Franklin D. Roosevelt

Franklin Delano Roosevelt (, ; January 30, 1882 – April 12, 1945), often referred to by his initials FDR, was an American statesman and political leader who served as the 32nd president of the United States from 1933 until his death in 1945. A Democrat, he won a record four presidential elections and became a central figure in world events during the first half of the 20th century. Roosevelt directed the federal government during most of the Great Depression, implementing his New Deal domestic agenda in response to the worst economic crisis in U.S. history. As a dominant leader of his party, he built the New Deal Coalition, which realigned American politics into the Fifth Party System and defined American liberalism throughout the middle third of the 20th century. His third and fourth terms were dominated by World War II. He is often rated by scholars as one of the three greatest U.S. presidents, along with George Washington and Abraham Lincoln.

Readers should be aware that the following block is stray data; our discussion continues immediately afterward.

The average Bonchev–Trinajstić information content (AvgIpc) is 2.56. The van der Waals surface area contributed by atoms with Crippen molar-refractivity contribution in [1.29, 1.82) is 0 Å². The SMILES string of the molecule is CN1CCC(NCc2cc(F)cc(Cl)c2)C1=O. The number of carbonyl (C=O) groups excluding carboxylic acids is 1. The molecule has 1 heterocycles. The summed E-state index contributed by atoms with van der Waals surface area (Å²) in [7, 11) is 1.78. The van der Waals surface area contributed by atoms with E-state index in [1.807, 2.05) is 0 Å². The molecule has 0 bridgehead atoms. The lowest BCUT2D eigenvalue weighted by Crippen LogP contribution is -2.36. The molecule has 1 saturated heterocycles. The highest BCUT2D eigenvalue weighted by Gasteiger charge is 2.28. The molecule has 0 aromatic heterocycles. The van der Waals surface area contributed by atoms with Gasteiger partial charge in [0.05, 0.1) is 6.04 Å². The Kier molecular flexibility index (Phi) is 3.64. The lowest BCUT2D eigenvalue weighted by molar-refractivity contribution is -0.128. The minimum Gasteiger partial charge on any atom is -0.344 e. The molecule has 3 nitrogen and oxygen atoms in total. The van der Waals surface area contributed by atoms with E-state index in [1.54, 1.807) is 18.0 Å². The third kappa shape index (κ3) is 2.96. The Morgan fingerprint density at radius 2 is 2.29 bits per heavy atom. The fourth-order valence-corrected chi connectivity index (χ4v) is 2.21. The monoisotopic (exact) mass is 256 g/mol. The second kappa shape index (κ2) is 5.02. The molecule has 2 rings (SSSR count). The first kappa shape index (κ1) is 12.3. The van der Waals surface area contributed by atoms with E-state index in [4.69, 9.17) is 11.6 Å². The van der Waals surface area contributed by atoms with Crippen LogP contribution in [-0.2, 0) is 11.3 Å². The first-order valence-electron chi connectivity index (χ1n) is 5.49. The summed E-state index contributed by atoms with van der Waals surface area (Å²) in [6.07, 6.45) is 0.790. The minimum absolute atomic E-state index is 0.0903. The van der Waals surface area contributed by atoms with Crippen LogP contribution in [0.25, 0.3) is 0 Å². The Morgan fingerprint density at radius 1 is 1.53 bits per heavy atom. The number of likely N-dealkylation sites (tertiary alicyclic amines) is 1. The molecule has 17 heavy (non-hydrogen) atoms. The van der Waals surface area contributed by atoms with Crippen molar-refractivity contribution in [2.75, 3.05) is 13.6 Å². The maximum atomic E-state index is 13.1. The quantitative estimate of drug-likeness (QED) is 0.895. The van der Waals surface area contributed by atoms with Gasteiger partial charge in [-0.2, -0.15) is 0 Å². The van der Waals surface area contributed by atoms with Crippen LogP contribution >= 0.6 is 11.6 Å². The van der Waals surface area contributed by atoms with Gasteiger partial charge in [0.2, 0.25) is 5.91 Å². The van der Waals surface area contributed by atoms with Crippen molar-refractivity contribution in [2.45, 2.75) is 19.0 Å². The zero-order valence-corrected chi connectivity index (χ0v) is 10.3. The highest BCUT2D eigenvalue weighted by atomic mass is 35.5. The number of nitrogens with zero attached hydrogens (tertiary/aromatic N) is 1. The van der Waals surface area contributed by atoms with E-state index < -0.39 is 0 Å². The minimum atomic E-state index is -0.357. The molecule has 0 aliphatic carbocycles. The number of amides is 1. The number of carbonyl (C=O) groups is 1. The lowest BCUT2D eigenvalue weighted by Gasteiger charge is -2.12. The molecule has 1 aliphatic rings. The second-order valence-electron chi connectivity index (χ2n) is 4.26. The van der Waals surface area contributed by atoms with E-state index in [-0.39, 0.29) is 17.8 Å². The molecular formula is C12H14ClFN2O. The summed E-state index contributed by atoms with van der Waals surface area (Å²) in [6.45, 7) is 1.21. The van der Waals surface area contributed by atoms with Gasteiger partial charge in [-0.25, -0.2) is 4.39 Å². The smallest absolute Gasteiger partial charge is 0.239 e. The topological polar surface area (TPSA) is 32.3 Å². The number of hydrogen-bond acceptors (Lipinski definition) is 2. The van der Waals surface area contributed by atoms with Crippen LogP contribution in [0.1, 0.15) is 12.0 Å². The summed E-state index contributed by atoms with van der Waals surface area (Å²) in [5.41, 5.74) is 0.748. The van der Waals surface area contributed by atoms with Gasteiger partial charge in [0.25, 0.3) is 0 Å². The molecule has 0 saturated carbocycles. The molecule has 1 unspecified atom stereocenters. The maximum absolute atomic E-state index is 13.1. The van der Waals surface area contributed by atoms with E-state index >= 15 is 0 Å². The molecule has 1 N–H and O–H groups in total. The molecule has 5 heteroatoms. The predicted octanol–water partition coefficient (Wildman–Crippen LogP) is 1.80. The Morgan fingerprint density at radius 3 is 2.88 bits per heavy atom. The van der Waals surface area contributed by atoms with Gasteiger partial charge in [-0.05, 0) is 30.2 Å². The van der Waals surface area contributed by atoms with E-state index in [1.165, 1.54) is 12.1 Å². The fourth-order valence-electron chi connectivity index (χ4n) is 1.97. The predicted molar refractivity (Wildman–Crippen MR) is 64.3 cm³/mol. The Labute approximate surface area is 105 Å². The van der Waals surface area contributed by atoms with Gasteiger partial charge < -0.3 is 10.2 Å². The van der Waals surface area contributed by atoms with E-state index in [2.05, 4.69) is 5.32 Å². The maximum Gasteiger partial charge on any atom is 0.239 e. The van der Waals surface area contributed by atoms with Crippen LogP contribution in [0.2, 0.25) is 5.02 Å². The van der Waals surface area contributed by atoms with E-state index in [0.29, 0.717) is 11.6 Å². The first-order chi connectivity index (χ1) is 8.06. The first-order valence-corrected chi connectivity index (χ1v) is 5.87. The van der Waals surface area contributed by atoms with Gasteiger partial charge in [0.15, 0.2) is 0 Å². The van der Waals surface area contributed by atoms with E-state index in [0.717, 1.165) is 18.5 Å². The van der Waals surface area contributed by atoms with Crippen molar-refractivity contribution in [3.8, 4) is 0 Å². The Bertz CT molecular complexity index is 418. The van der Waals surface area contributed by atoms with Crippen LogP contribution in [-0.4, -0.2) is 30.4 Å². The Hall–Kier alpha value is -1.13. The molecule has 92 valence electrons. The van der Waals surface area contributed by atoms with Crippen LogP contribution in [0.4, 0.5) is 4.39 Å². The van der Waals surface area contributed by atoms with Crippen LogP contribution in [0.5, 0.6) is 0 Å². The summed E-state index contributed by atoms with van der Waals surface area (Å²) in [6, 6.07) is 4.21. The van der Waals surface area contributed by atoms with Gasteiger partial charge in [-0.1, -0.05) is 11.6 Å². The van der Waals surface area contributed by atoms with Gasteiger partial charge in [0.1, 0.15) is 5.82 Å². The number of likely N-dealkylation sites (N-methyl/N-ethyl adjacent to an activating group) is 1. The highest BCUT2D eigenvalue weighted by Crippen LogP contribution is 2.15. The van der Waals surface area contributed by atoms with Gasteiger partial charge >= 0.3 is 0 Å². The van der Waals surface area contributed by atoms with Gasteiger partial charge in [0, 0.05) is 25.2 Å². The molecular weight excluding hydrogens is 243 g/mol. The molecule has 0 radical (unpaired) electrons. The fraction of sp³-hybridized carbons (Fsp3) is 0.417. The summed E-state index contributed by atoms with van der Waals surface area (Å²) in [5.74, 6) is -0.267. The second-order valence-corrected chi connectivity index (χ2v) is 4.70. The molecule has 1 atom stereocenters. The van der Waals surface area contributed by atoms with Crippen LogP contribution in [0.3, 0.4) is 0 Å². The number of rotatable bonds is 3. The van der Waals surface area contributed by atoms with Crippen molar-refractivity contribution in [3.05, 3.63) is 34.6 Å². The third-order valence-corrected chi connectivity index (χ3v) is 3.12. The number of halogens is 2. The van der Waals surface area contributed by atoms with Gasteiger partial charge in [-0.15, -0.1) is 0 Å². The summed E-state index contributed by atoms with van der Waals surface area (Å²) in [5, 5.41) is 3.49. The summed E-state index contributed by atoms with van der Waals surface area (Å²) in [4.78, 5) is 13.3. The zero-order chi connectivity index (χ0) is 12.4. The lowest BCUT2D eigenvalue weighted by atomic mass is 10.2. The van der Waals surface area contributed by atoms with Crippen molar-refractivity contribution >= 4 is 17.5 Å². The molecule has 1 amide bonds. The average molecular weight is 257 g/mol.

Roosevelt was born in Hyde Park, New York, to a Dutch American family made well known by Theodore Roosevelt, the 26th president of the United States and William Henry Aspinwall. FDR attended Groton School, Harvard College, and Columbia Law School, and went on to practice law in New York City. In 1905, he married his fifth cousin once removed, Eleanor Roosevelt. They had six children. He won election to the New York State Senate in 1910, and then served as Assistant Secretary of the Navy under President Woodrow Wilson during World War I. Roosevelt was James M. Cox's running mate on the Democratic Party's 1920 national ticket, but Cox was defeated by Warren G. Harding. In 1921, Roosevelt contracted a paralytic illness, believed at the time to be polio, and his legs became permanently paralyzed. While attempting to recover from his condition, Roosevelt founded the treatment center in Warm Springs, Georgia, for people with poliomyelitis. In spite of being unable to walk unaided, Roosevelt returned to public office by winning election as Governor of New York in 1928. He was in office from 1929 to 1933 and served as a reform Governor, promoting programs to combat the economic crisis besetting the United States at the time.